Sen. Kirsten Gillibrand, Rep. Dan Goldman and Rep. Jerry Nadler on Tuesday touted legislation aimed at strengthening access to medical care for people living with serious mental illnesses.
The “Strengthening Medicaid for Serious Mental Illness Act,” if passed, would generate new services under Medicaid designed specifically for people living with mental illnesses like schizophrenia, bipolar disorder and major depressive disorder, the lawmakers said during a news conference at Manhattan’s Fountain House.
What You Need To Know
- A bill introduced by Sen. Kirsten Gillibrand and Rep. Dan Goldman in June, the “Strengthening Medicaid for Serious Mental Illness Act,” aims to strengthen access to medical care for people living with serious mental illness
- Gillibrand, Goldman and other New York elected officials touted the legislation during a news conference at Manhattan's Fountain House on Tuesday
- The legislation, if passed, would generate new services under Medicaid designed specifically for people living with mental illnesses like schizophrenia, bipolar disorder and major depressive disorder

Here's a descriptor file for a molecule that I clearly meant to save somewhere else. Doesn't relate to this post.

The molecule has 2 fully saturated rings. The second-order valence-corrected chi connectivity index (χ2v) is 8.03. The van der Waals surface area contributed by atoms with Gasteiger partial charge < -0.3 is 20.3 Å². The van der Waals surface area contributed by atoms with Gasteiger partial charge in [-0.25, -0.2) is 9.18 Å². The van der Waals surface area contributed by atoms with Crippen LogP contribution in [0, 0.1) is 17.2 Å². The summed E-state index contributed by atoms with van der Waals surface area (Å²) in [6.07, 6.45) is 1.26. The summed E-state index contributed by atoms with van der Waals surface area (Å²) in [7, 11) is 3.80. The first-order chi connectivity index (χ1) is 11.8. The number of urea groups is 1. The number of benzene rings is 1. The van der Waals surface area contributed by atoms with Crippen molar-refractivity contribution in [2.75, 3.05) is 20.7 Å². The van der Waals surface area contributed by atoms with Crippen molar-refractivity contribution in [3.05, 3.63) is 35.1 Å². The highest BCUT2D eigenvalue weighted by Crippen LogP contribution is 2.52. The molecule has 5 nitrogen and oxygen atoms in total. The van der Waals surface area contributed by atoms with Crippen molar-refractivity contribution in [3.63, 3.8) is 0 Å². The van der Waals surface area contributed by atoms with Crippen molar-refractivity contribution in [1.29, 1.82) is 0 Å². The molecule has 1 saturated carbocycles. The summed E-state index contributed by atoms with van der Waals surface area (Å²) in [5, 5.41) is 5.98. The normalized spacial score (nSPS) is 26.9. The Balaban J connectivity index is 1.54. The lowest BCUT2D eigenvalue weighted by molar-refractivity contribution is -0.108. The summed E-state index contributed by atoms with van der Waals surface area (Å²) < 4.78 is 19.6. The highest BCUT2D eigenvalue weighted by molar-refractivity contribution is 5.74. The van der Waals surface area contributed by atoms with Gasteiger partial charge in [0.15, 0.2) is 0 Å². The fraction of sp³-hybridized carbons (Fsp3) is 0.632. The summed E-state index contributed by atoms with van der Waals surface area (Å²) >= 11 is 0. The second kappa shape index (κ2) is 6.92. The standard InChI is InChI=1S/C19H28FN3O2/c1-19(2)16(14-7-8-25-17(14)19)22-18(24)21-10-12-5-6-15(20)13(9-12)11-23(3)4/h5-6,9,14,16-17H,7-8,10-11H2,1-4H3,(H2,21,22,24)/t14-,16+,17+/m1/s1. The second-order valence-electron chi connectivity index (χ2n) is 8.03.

The legislation would also set a national standard for care for people with serious mental illness and incentivize states to provide services to treat them.
“Those with serious mental illness have often found themselves in a devastating cycle: going from hospitals to jails to the streets, and back around again,” said Gillibrand, who first introduced the legislation along with Goldman in June.
“Frankly, it’s unacceptable and it’s inhumane,” she added. “It’s a major issue for public safety and it’s a major issue for caring for our families.”
The legislation would provide states with the ability to offer services that would help people with severe mental illness get and keep jobs. It would also allow states to provide access to support services and mobile crisis intervention teams.
States would also be required to abide by certain standards of care, such as tracking disparities in treatment, according to a news release from Gillibrand.
“We are still struggling in the aftermath of COVID, which interrupted mental health treatment for so many, especially the low-income and underprivileged individuals in our community who rely on government services, the community services that were halted,” Goldman said.
“And that’s why this bill is so important,” he added. “It’s important that we get people the treatment they need in a way that works.”